The gist: Monuments and other devotions to the Old South have once again come under fire, and many of them are coming down. Today, marking Juneteenth, demonstrators will rally to demand that a statue of Confederate General Alfred Mouton be moved from its prominent perch in Downtown Lafayette. We asked readers this week to sound off: Is it time for Alfred to go? Here’s what they had to say (some quotations are edited for brevity and clarity):
Most readers say the statue is a blemish on the community that ought to come down. Of 206 responses, 68% favored removing Mouton, 28% opposed and 4% weren’t sure.
Their reasoning: Mouton fought for slavery in a traitorous war, and the statue itself is a revision of history.
It glorifies the Confederacy as a noble cause, as it has been rewritten by white supremacists. The cause of the Confederacy was to preserve slavery under the pretense of states’ rights; it is not a cause that should be celebrated. Lafayette has a rich culture of more appropriate figures to place on a pedestal than a man who fought on the wrong side of history. — Julien Conover
I can’t understand how anyone who becomes aware of the history of Alfred can still want his image displayed in our town center. — Natalie McElyea
For the most part, those opposed say removing it is erasing history. Others say that removing the statue won’t change anything, and it’s just another step toward “sanitizing” history. But the overriding theme was the preservation of history in some fashion.
He’s part of history. We can’t change history, but instead learn from it. — Rhonda
As Condoleeza Rice so eloquently said this past weekend, we can’t go around and “sanitize” our history. We would have nothing left. We need to learn from our imperfect past, so we will not repeat the same mistakes. How great that we have one famous Cajun military warrior to look up to? Was he perfect, probably not, but his accomplishments were very notable. — Max Hoyt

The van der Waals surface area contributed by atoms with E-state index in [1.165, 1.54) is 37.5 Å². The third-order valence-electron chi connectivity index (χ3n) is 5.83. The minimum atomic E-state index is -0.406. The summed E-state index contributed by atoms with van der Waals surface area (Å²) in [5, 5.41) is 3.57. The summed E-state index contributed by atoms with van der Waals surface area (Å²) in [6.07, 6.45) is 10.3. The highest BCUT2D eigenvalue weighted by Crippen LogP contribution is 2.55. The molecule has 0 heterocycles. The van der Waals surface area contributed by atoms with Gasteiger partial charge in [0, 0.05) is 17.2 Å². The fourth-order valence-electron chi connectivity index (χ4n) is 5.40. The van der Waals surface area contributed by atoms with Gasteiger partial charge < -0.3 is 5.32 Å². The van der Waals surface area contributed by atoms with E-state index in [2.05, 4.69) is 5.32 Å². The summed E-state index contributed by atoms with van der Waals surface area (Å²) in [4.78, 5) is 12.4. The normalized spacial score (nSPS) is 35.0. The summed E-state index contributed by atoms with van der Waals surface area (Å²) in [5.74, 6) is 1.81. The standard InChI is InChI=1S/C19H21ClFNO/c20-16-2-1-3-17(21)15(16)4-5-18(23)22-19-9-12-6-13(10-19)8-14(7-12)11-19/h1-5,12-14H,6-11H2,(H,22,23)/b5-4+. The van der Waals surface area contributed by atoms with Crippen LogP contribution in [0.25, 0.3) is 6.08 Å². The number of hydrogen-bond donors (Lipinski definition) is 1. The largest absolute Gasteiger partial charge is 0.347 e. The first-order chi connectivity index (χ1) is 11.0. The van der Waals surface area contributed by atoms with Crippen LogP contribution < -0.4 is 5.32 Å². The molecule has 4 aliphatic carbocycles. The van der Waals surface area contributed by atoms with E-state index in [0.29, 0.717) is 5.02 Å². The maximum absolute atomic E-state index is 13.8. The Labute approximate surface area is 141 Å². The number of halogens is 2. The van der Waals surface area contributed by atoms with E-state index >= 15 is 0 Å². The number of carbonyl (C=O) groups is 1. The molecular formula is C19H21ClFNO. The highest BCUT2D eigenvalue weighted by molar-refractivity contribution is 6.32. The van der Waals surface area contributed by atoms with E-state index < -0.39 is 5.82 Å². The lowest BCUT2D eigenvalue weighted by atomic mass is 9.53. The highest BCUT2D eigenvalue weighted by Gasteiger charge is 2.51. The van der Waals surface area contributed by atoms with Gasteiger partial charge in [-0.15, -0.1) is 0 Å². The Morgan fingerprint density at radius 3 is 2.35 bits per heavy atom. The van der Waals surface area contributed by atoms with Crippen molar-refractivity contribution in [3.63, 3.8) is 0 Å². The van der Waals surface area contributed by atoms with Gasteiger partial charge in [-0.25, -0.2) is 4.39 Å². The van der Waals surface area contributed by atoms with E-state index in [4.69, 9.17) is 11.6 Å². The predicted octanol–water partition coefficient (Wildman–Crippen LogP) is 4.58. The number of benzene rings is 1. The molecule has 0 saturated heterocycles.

A lot of folks want to throw it in the Vermilion. Besides “in a museum” it was the most common suggestion for what to do with the statute if it were moved. Moving it to a museum has a lot of consensus, even among people who oppose removing it.
How about letting the black community decide what to replace it with? Replacement suggestions varied widely. But a handful of people make a compelling case that replacing the statue must involve input from the black community, who are the most aggrieved by its presence.
This should be decided by those who seek redress for the emotional trauma of having to endure this atrocity in Lafayette Parish, black residents. It should be their decision on how they choose to have their grievances addressed and repaired. — Skyra Rideaux
Whether it stays or goes, it needs context. Again, there was some consensus that the statue needs further explanation or more thorough communication of who Mouton was, his participation in the horrors of chattel slavery and about the Lost Cause movement that saw to his veneration.
A lot of people don’t really know who Alfred Mouton was. Several responders — mostly opposing removal — believe that Alfred Mouton founded Lafayette, which isn’t true. Nor was the statue erected to celebrate the Mouton family’s contributions to Lafayette; it was put there to honor his role in defending white supremacy as a Confederate general.